Stop Global Warming Activism Before We Do Serious Harm

Tonight, when I got home from a review session at school after work, I stopped by a local pizza shop to pick up a pie for dinner. I know the owner there — he’s a hard-working, decent guy and usually can be found covered in flour and barking orders from in front of the oven. Tonight, he was seated at a table and going over his menu with a man I assumed was a printer.

“Price changes,” he said, pointing at the pile of papers in front of him. “It should be thirty dollars for a large pizza considering what we all pay for flour.”

So here we see global warming activism in action — the effects of an overzealous political movement which hijacked a trend founded in responsible conservationism.

The power of the public relations machine behind global warming activism is unbelievable. On the basis of media interpretation of well-sold junk science, people have made all sorts of life changes for the wrong reasons and, most importantly, without questioning whether they could possibly be doing more harm than good.

After all, many folks are spending extra money (in some cases, tens of thousands of dollars) for a hybrid vehicle — not necessarily for the augmented gas mileage or even the tempered effect of emissions on the environment, but as a political statement and as a chance to raise an egotistical finger to the evil oil industry. Also because of this movement, people are switching to compact fluorescent light bulbs to save energy and produce less waste, yet they never seem to think about the adverse environmental impact of the mercury and toxic gasses found inside the bulbs themselves.

With regard to the adverse effects of ethanol and bio-fuels, matters are even worse.

The UN says it takes more than 510 pounds of corn to fill a single 13 gallon automobile gas tank with ethanol, enough to feed a child for a year. Last week, the UN predicted “massacres” unless the biofuel policy is halted.

“The reality,” says Jacques Diouf of the United Nation’s Food and Agriculture Organization, “is that people are dying already. Naturally people won’t be sitting dying of starvation, they will react,” he said.

The same article said that this ghastly and unacceptable effect was caused in part by America’s diversion of 18 percent of its grain output for ethanol this year. What, may I ask, will happen when the United States meets its Congress-mandated goal of increasing, five-fold, the use of biofuels? What will happen when we divert even more of our grain to ethanol, when we meet the goal of diverting 45 percent of corn for biofuel by 2015?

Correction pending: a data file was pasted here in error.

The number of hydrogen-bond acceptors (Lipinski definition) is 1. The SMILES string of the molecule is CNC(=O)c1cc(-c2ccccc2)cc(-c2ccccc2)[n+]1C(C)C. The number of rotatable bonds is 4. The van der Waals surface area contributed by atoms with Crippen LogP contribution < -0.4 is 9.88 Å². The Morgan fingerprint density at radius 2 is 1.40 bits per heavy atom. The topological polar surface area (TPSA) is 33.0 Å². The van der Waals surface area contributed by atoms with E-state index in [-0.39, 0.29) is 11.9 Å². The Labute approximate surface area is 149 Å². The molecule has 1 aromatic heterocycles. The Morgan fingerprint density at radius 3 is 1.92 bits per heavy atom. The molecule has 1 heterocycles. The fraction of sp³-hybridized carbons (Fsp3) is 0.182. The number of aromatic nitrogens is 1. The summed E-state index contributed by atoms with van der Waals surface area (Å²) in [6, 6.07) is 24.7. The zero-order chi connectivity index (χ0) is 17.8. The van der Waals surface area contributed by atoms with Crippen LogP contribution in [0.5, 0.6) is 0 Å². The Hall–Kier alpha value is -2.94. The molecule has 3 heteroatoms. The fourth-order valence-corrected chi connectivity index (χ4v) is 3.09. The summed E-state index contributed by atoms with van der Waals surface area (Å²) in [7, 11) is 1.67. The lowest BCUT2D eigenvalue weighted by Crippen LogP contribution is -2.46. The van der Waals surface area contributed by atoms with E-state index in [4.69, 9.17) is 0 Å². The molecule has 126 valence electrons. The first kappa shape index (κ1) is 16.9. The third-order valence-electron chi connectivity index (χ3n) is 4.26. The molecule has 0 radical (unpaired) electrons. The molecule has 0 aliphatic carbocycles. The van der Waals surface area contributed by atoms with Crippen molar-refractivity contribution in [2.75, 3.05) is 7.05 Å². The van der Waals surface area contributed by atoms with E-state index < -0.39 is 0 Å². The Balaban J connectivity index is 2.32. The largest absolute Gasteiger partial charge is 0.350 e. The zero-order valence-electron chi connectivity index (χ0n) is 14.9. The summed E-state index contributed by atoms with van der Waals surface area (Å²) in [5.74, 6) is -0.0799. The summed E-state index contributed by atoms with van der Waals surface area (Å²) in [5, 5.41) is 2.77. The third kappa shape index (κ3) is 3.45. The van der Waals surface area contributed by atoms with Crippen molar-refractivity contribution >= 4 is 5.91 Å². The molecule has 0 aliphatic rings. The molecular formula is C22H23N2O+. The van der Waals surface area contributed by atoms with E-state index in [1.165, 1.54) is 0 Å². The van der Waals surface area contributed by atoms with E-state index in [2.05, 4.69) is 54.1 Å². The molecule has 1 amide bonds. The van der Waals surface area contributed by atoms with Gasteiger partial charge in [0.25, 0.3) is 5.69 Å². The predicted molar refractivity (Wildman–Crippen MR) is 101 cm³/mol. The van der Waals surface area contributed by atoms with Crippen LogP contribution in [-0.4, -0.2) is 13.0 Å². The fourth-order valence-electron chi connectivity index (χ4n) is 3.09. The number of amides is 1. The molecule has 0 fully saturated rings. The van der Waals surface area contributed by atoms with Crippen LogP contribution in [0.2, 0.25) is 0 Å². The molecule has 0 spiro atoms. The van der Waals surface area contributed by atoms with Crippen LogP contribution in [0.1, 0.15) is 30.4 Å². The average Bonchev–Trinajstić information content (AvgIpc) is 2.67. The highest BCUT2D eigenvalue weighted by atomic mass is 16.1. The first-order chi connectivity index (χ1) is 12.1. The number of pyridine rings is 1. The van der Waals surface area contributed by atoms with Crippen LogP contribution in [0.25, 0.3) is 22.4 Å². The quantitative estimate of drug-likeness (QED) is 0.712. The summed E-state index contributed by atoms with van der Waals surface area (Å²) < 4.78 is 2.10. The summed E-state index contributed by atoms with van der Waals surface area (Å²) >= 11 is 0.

Much of the global warming crowd doesn’t seem to mind the adverse impact that federal emissions regulations–rules not followed by China or India–would have upon the American economy, but can they justify allowing children to starve in the same of unsubstantiated scientific theory?

We are messing with the fuel supply based upon junk science, upon superficial numbers, and upon improperly and prematurely silenced debate. I understand the need to take care of this planet, but the human race is being arrogant in jumping to conclusions and thinking that we know all we need to know about Earth, about her systems, about our universe and our place in it.

Mars is getting warmer, and we’re not there. Earth, actually, is getting cooler. Furthermore, studies are showing that carbon dioxide levels react to temperature and not the other way around.

Regardless, we need to come to our senses and prioritize. The seas are not rising, at least not to the extent Al Gore says they are. The temperature is not rising, either. We are certainly not losing this planet any time soon, but I will tell you one thing that some behind the global warming movement have been correct about:

Ted Turner was right. At the rate we’re going, we may very well all be cannibals in a matter of decades. It won’t be due to global warming, however, at least not directly — it will be because we were blinded by junk science and real arrogance and used up all of our corn and grain unnecessarily.



  1. Climate Change says:

    Isn’t the price of wheat up more because of drought in Australia and Central Asia? Biofuel demand is also a factor, but that doesn’t make climate change a non-factor.

  2. Jeff Schreiber says:

    I’ve noticed that there is a significant increase in the popularity of wheat beer, Mr./Mrs. Climate Change. I’m not sure if that could, alone, account for the increase in wheat prices across the globe, but if so, I can’t say that I am dissapointed. I like wheat beer.

    Actually, you are right in that drought conditions have contributed to the spring wheat shortfall. As I understand it, too, many farmers are switching from wheat to corn to take advantage of the skyrocketing demand for biofuels.

    Listen, I’m not saying that climate change isn’t real. The climate does change, but until we TRULY understand the nature of the cycle and the extremes on both sides, we need to be careful in that we do not make matters worse on either end. Nature has a way of correcting herself, taking care of herself, and I think it’s awfully egotistical to think that we alone are going to be the downfall of our planet.

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